Sunday, April 22, 2012

Soap Box Sundays: Faking Food



This Sunday we have a rant that wraps up the previous rants against food companies.

Correction! As this quote from an article on Yahoo will explain - I will no longer think in terms for food companies. To be a savvy, healthy consumer I need to think of them as food manufacturers.

Food fraud -- the adulteration, dilution or mislabeling of goods stocked on the shelf -- is part of a growing trend of faux household goods . Although there is little data on the frequency of food fakery, experts say there's growing awareness of the problem. The lack of information on the subject recently prompted the U.S. Pharmacopeial Convention -- a nonprofit that sets standards used by the FDA -- to establish a Food Fraud Database. And a new study in the Journal of Food Science analyzed the top offenders identified by the database, including olive oil, milk and honey. "We're seeing similar trends in food to other items -- if it can be faked, it probably is."
The next time I shop I will be checking to see where the powdered milk is manufactured. I already will only by honey from the hive keeper and olive oil from purveyors who have passed muster. Ground beef - let's not go there (pink slime).  

Not my food
Many years ago I scoffed at my husband's grandmother who would not use ground pepper unless she herself did the grinding at home. She said "how do I know what they put in it. . . " Grandma Bea (if you can read this in Heaven), you were right. Who knows that they put in anything? 

How does all this make you feel? Are you already in the process of calmly making changes in your food purchases to insure they are not adulterated? Or are you at the jumping off point of giving in and accepting non-food foods as 'the way it is ? 

if you want to read the whole story you can click on the link to see the whole article.
http://shopping.yahoo.com/articles/yshoppingarticles/880/8-food-frauds-on-your-shopping-list/

Jane~

5 comments:

Vickie said...

I agree with you 100% and add:
even if they list everything correctly, if there is more than one ingredient listed, most of the time I do not know (for sure) what those words mean.

They might be 100% accurate, but I do not understand what I am actually getting.

And this generates several issues for me -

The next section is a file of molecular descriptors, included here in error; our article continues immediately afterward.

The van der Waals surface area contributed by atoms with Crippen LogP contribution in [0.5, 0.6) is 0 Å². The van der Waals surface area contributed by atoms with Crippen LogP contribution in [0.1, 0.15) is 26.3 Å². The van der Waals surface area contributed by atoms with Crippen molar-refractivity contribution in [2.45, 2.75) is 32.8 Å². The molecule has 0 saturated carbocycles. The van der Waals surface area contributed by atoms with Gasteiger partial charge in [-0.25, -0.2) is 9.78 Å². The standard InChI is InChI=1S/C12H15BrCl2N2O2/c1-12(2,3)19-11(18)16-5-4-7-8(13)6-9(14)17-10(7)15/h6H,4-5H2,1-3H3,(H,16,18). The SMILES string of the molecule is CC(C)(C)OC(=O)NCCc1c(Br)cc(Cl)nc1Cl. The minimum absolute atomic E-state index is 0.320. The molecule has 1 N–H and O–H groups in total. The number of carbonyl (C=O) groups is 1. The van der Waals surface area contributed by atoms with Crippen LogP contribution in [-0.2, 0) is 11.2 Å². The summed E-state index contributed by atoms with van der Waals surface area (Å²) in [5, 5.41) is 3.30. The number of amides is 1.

does this have an impact on my numbers (calories, sodium, healthy fat, carbs, protein, etc)?

how do I know whether or not I am going to have a reaction (migraines, gi trouble, acne, etc)? or if I have a reaction, how will I know what part caused it?

I live as hassle free as possible and do not want to have to think that hard about what I eat. Non-food requires too much thinking and it is hard to think when one rarely has all the information. I stick to food (one ingredient) in as close to a natural state as possible.

good post.

Over 40? - So What! said...

I try to eat only whole foods - you know, those without an ingredient list on them. If I do buy something other, I want to see less than 5 ingredients on the label, and they have to be ingredients that do not sound like chemicals.

As far as beef goes, I just don't eat it. It has nothing to do with pink slime, just the fact that the raising of cattle on those factory farms is unbelievably detrimental to the environment.

Caron said...

I'm still evolving in my food choices. Starting out with WW, I'll admit I tried to get the most snacky type "food" possible for my points with lots of Vitatops and low carb tortillas and the like. It was silly but fun for a while.

Over the years I've gradually gotten to the point that I avoid most of the center aisles at the grocery store except to get my oatmeal, canned vegetables and cleaning supplies. Now the very basics of my healthy lifestyle are being changed too? It's enough to make me cry. :(

E. Jane said...

I have moved away from non-food and we now eat whole foods about 90% of the time. This is certainly a change from years past, and when I think of what I gave my kids in the 70's and 80's (canned spaghetti, boxed macaroni and cheese, cheap hot dogs with fillers, spam, etc.), and we never thought twice about it. I guess I grew up on some of those things too.

Now we know better, so we have a responsibility to feed our kids and grandkids, and ourselves, real food. Eating just plain whole foods, and choosing grass fed beef, fresh fruits and vegetables, and eating organic and drug and chemical free, when possible, just makes good sense.

Norma said...

I'm at the point where if it *has* a list of ingredients, I know I probably won't buy/eat it...whole real foods all the way (anything in a package is suspect)...but I read that article as well and now I have to worry about honey and olive oil and ...sigh...it can be exhausting. Also just an FYI that you probably already know: the calorie counts on packaged foods have a legal margin of error by up to 20%...so that 100-calorie snack pack (for anyone who is a calorie counter, anyway...I'm really not) might be 100, might be 80, might be 120-ish...anything in a box really can't be trusted. I'm not big on the stuff in my almond milk but I'm drinking it because I hate dairy and I just don't have the energy to stress over *everything*...only *almost* everything... ;-)